I have always subscribed to the belief that new babies should be welcomed to the world with handmade knitwear, and most of the babies in my acquaintance have been duly smothered. Nothing quite seems to say “welcome to the world, you are so loved, so cherished, and so eagerly anticipated” as hours and hours of time spent thinking about the future of this tiny person as the yarn flicks through my fingers.
I think I knit and sewed enough little baby clothes for Kitty for her to wear a new outfit everyday for a year, which speaks volumes about my available knitting time pre-babies, and if Elma didn’t receive quite the same volume of new knits, she certainly hasn’t lacked for the mama-made.
So it shouldn’t really be a surprise that this didn’t stop at birth. I make things for the girls just because I can, and as and when I can, but I’ve also made a point of making something for their Christmas present, I’ve got serious plans for Elma’s birthday in December, and Kitty’s past birthday presents have included pirate trousers and a set of mini beanbags with the letters of her name stencilled on the front.
This year, I knew I wanted to make her a new birthday dress, but I also wanted something that she would find a bit of fun.
You know how sometimes the perfect project just lands in your lap; the pattern you didn’t quite realise you’d been searching for until you see it there before you. Well in this case it landed in the letterbox. Twice.
Mollie Makes; my gateway to a fantasy land where I have unlimited time/energy/resources to give my creativity full rein. I read it in bed with my knitting in my lap hoping that if I fall asleep with my face jammed up against the pages, some of the apparently effortless productivity will pixie dust twinkle through the pictures and I’ll finish this cardigan in my sleep. I have a very long list of things that I want to make from various back issues, and so far I’ve managed a few of the cover kits.
But when I turned the page and saw a little girl, so reminiscent of my Kitty, sat on a step with a little felt bag that looked like my camera, I knew that there was no way I couldn’t make it for her. And then my copy of The Green Parent plopped onto the doormat, and there it was again. You can’t argue with the facts, it was clearly meant to be.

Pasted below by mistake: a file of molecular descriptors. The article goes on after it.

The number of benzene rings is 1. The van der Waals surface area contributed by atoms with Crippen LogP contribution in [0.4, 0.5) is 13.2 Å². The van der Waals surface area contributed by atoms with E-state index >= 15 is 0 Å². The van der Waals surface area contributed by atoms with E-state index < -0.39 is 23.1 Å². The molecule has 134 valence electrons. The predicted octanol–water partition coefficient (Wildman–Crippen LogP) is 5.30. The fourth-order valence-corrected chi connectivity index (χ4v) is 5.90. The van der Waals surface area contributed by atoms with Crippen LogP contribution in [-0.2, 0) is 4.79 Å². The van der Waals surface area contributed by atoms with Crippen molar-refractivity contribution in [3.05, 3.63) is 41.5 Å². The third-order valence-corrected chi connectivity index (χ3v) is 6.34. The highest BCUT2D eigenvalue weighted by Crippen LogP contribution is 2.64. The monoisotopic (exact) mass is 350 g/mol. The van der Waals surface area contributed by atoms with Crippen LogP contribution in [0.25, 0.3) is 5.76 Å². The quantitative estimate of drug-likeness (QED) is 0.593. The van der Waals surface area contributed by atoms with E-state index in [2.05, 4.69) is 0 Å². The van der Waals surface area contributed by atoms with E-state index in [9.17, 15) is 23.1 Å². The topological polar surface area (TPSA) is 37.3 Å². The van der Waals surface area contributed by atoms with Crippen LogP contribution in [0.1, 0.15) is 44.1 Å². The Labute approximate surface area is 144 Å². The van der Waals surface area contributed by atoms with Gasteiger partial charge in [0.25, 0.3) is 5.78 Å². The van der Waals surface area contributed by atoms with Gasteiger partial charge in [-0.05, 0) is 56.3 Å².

I started long before her birthday, cutting out pieces on one of Kitty’s nursery days while Elma napped, sewing a seam or two each night after they were asleep, and emptying my entire button collection all over the lounge floor one night to choose the very very nicest to act as the lens, twiddles and knobs.
In the end it was finished well before September, which was somewhat of a relief because I still had a dress to make.
It’s an easy enough patterns to follow, just a little fiddly in parts and I made it almost as written, I think I only changed a couple of things. The first was in the construction of the flash; there’s a strip of card in between the two layers of felt and the pattern instructions have you stick it to the back, and presumably then shorten it so that it doesn’t get in the way of the zip. I stuck it to the front, between the camera front and the bag lining so that the card runs down into the body of the bag and gives it just that bit more resilience to the affections of exuberant toddlers.
And the second was that I tacked down the bag lining around the zip; I wish I’d done it before I’d sewn the whole thing together though, but it makes it a lot easier to avoid the pebbles or whatever other treasures are being tucked away ending up falling between the bag and the lining.
But however fiddly, it was completely worth it, she was so excited when she unwrapped it. And her first words:
” Say Cleek!”
Pattern: Belle and Boo Camera Bag from the Belle and Boo Book of Craft, and also excerpted in Mollie Makes issue 29 and The Green Parent issue 55 (which I think is still in the shops).
Materials: Wool felt from a lovely stand at the NEC quilt festival whose name I have completely forgotten, a red zip from a shop in town, and buttons, steam-a-seam and embroidery thread from the stash.
Time: a couple of weeks of evenings and odd moments